Boy those were the days, weren’t they? Everyone was so eager to eat up each and every little detail they could about the much anticipated Generation 7.

I miss that kind of game hype.

But now I’m getting sidetracked. All I wanted to say was that the drive reminded me of writing this blog post, specifically the Type: Null portions, in the car.

Which in turn drudged up the chunk about Tsareena and Bounsweet that I wrote in the stands that night.

That’s not where my gaming-centric connections end, though.

The competition is taking place at Irvine High School, where we’ve been here for a different band event in the past.

When we were here last it must have been a few years ago as well, because I distinctly remember playing Fire Emblem Fates: Birthright at the time. In fact I can do you one better and pinpoint the exact mission I was struggling through.

Mitama’s unlocking mission: Paralogue 12, as I looked up.

However… Just talking about that reminds me that I keep putting off that Fire Emblem Heroes post, which is focused on Fates characters.

So I’m going to try and cut my losses by wrapping things up here.

Would only be right to do so with the results. Aly and the RUHS band got fifth place, so they are going on to the finals. Because the top six teams make it through.

I guess here’s to next week when I’ll be doing this all over again!

Receiving the Carl Greenberg Scholarship

At first, I figured today was going to be a day where I would talk all about the trailer that was dropped about the upcoming Pokémon Let’s Go, Pikachu & Eevee games.

But something much more important came up after I started writing that which feels like a better conversation topic for the day. So sorry Pokémon, you’ve been sidelined.

Today I received word from the Scholarship Chair of the Society of Professional Journalist’s Los Angeles branch that I have been awarded the Carl Greenberg Scholarship for Political and Investigative Reporting.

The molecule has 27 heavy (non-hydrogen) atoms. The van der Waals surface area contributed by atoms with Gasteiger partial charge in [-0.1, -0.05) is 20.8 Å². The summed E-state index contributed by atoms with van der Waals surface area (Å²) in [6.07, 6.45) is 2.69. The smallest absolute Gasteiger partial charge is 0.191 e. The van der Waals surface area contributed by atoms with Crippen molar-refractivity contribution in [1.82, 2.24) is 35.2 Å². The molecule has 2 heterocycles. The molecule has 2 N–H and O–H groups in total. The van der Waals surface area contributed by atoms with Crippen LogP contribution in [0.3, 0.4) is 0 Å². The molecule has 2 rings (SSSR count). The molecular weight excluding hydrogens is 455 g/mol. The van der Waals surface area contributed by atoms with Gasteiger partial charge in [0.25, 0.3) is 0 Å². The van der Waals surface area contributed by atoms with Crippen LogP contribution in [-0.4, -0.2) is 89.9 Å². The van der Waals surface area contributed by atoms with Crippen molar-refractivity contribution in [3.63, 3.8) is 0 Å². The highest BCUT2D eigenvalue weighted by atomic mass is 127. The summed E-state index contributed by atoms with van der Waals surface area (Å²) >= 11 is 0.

Frankly, that’s pretty kick-ass and I’m excited about it!

According to the SPJLA website, the scholarship is “awarded to a college student pursuing investigative or political reporting,” named after a LA Times political reporter “famed for being singled out by Richard Nixon as the only reporter who covered him ‘fairly.'”

So not only am I excited about the fact that I won something I applied for kind of out of the blue — mostly as something to do early on in the summer when I was sitting around — but I’m also humbled at the fact that I’ve been recognized to sit in a pantheon which sounds so prestigious. Helps give some perspective to the work I’ve had the pleasure of doing, and all those other clichés that must be expected from an awards acceptance speech of sorts.

Though to be completely honest, the $1,000 that comes with it certainly helps pique my interest.

What can I say, prestige is nice and all, but so is food and gas when you’re a broke college student.

As are plenty of new video games coming soon, but don’t tell the nominating committee that.

In celebration of my award, I figured I would throw out this short post as both a way of logging the fact that I earned this recognition and as a way of slyly promoting myself.

You’ve all seen those articles out of major newspapers that showcase stories which received accolades. Hell, I even wrote an article in that vein for the Daily Titan at the end of the Spring 2018 semester.

So consider the bottom of this blog post one of those for me. I submitted three articles alongside my scholarship application, and I’m going to link out to each of them here.